which were revised for aseptic loosening were revised
to larger Corail stems and post-operative x-rays
demonstrate that they were undersized at the time of
the original surgery which indicates that the cause of
revision was surgeon related and not prosthesis related.
With experience and digital pre-operative templating
undersizing may be avoided.
The is a wide variation in types of femurs, but in
particular computed tomography studies have shown
women and small femurs tend to be narrower in cross
section (9). These narrower femurs tend to have a higher
fracture rate, and the Corail stem size was statistically
smaller in those with fracture than without (9). Only
one of the 4 stems revised in our cohort was in a female.
However, surgeons using this particular stem should
be familiar with these potential problems and have
strategies to combat them. Due to the unavailability
of the dysplasia stem during our period of review, the
senior author utilised alternative stems with increased
modular options for potentially problematic narrow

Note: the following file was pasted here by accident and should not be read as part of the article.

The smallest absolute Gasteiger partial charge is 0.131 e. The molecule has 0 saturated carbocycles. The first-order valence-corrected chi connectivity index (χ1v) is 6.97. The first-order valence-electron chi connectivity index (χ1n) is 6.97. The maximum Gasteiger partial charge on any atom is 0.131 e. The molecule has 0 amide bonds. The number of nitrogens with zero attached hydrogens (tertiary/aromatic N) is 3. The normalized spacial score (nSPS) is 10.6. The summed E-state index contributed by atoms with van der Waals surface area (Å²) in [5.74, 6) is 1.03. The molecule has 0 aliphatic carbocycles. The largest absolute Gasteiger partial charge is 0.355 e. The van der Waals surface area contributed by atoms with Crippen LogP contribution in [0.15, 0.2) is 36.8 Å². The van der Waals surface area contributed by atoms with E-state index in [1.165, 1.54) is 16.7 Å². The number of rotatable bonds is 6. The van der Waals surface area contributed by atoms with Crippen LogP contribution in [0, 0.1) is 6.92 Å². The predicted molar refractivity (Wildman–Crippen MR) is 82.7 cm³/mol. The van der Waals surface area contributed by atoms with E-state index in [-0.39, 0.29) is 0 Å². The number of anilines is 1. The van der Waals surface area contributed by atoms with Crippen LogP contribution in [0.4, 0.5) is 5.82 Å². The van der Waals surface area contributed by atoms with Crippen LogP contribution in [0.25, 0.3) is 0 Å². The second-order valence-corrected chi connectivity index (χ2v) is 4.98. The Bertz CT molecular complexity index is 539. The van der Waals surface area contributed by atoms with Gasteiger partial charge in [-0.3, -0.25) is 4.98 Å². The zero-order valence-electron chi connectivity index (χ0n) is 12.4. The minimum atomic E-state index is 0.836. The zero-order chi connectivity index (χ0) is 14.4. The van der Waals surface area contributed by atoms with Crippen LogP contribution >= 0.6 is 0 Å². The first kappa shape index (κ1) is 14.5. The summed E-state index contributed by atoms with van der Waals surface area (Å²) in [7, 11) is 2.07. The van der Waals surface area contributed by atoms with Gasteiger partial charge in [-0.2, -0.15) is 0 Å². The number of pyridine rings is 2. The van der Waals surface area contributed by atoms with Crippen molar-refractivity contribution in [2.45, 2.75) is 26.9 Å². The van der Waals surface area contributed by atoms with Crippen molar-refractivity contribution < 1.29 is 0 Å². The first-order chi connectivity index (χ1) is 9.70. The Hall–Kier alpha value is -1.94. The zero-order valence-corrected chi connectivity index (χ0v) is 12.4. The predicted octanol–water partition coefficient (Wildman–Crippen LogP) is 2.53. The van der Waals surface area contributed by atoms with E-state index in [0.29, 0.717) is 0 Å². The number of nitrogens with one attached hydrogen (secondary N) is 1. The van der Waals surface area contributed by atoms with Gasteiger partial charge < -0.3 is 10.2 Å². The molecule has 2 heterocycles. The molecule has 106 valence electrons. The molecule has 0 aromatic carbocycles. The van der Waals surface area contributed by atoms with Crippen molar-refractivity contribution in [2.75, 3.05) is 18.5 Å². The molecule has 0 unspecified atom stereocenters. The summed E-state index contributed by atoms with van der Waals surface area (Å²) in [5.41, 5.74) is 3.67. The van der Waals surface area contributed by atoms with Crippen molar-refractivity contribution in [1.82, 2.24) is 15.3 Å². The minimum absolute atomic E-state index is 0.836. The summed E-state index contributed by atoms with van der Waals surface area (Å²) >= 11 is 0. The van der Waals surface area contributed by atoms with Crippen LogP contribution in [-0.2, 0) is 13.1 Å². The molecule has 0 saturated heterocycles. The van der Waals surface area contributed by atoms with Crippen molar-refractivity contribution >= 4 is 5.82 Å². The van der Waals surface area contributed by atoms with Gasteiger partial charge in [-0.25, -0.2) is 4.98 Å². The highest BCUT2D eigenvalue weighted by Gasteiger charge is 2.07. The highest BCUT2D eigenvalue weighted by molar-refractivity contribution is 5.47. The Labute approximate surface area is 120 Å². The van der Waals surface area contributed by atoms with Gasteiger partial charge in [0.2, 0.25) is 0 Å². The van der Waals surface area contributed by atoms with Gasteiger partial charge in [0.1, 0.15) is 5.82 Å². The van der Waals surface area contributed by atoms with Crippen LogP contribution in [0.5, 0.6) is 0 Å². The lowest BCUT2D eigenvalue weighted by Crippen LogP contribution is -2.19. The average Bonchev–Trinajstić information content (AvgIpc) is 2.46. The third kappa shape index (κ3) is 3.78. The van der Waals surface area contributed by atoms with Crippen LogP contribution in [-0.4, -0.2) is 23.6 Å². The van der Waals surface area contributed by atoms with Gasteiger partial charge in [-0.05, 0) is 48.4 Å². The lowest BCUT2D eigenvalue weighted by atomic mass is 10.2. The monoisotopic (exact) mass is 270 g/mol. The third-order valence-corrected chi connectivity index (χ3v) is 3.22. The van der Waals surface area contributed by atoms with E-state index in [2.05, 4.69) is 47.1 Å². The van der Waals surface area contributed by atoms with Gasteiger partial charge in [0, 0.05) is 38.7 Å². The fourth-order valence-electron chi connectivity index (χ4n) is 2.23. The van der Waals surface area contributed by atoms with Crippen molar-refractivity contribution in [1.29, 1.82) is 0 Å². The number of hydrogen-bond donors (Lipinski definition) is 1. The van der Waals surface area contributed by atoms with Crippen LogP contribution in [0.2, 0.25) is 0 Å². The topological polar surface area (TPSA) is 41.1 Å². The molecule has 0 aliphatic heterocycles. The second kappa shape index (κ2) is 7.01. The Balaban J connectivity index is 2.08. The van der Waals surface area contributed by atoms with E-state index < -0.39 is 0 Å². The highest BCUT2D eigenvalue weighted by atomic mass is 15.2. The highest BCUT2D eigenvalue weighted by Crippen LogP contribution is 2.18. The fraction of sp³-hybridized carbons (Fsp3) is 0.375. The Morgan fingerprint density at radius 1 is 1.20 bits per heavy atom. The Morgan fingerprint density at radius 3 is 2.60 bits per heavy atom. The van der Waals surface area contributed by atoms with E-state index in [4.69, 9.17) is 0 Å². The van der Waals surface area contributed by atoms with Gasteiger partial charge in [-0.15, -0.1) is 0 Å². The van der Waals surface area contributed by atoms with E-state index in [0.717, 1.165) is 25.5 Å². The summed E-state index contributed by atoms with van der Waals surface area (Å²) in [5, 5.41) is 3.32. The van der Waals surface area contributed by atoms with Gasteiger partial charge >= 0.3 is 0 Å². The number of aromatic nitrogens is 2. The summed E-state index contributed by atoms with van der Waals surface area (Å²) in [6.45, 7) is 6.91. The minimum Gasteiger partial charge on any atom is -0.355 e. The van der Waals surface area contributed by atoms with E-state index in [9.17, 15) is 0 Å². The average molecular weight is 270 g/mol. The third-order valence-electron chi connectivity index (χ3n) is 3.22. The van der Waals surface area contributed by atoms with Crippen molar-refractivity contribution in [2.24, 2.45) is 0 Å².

femurs in our unit.
It is interesting in our cohort that all revisions were
associated with collarless stems. Since 2011 the senior
author has evolved his practice to use exclusively collared
stems. No failures have been noted since this change in
practice which represents 18.8% of the study population.
The collar provides useful short term benefits and projects
against early subsidence and fracture (10). Although
there is no evidence showing a long-term difference
between outcomes of collared or non-collared Corail
stems, it has been proposed that collared uncemented
stems have significantly greater immediate stability than
collarless stems, and can withstand greater vertical and
horizontal forces before the initiation of subsidence and
subsequent fracture (11).
Metal-on-metal bearing surface complications are a
well-recognised reason for revision arthroplasty and
is observed in our small cohort with 2 out of 6 patients
(33%) undergoing revision surgery, and one of the 4
stems revised due to loosening secondary to ALVAL.
Multiple reports in the literature support the risk of
revision associated with metal-on-metal bearing surfaces
with increased metal ion levels, excessive bearing and